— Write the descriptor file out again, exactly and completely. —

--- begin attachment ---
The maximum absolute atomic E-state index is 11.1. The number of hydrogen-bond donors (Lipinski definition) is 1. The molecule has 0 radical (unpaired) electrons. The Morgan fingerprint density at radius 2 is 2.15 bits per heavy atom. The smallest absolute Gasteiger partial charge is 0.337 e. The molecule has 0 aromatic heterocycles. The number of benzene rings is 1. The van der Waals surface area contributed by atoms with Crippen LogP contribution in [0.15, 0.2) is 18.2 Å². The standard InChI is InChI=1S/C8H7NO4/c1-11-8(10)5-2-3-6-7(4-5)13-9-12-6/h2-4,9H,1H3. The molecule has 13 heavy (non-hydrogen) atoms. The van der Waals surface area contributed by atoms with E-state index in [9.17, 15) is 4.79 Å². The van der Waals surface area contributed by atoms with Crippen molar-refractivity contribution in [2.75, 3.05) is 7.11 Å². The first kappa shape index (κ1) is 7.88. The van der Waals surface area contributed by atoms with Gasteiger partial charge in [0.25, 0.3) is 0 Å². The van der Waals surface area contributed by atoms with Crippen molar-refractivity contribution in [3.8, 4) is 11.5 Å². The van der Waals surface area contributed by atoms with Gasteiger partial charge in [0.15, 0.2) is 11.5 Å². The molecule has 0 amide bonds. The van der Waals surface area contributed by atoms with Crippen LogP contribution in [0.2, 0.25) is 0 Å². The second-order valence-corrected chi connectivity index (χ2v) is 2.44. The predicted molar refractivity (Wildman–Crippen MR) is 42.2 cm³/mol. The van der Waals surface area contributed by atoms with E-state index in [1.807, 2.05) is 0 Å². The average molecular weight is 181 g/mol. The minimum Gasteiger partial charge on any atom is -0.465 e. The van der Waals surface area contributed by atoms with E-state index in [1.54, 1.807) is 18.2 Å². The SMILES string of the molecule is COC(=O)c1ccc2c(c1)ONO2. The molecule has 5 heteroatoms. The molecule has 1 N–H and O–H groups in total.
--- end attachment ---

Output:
The maximum absolute atomic E-state index is 11.1. The number of hydrogen-bond donors (Lipinski definition) is 1. The molecule has 0 radical (unpaired) electrons. The Morgan fingerprint density at radius 2 is 2.15 bits per heavy atom. The smallest absolute Gasteiger partial charge is 0.337 e. The molecule has 0 aromatic heterocycles. The number of benzene rings is 1. The van der Waals surface area contributed by atoms with Crippen LogP contribution in [0.15, 0.2) is 18.2 Å². The standard InChI is InChI=1S/C8H7NO4/c1-11-8(10)5-2-3-6-7(4-5)13-9-12-6/h2-4,9H,1H3. The molecule has 13 heavy (non-hydrogen) atoms. The van der Waals surface area contributed by atoms with E-state index in [9.17, 15) is 4.79 Å². The van der Waals surface area contributed by atoms with Crippen molar-refractivity contribution in [2.75, 3.05) is 7.11 Å². The first kappa shape index (κ1) is 7.88. The van der Waals surface area contributed by atoms with Gasteiger partial charge in [0.25, 0.3) is 0 Å². The van der Waals surface area contributed by atoms with Crippen molar-refractivity contribution in [3.8, 4) is 11.5 Å². The van der Waals surface area contributed by atoms with Gasteiger partial charge in [0.15, 0.2) is 11.5 Å². The molecule has 0 amide bonds. The van der Waals surface area contributed by atoms with Crippen LogP contribution in [0.2, 0.25) is 0 Å². The second-order valence-corrected chi connectivity index (χ2v) is 2.44. The predicted molar refractivity (Wildman–Crippen MR) is 42.2 cm³/mol. The van der Waals surface area contributed by atoms with E-state index in [1.807, 2.05) is 0 Å². The average molecular weight is 181 g/mol. The minimum Gasteiger partial charge on any atom is -0.465 e. The van der Waals surface area contributed by atoms with E-state index in [1.54, 1.807) is 18.2 Å². The SMILES string of the molecule is COC(=O)c1ccc2c(c1)ONO2. The molecule has 5 heteroatoms. The molecule has 1 N–H and O–H groups in total.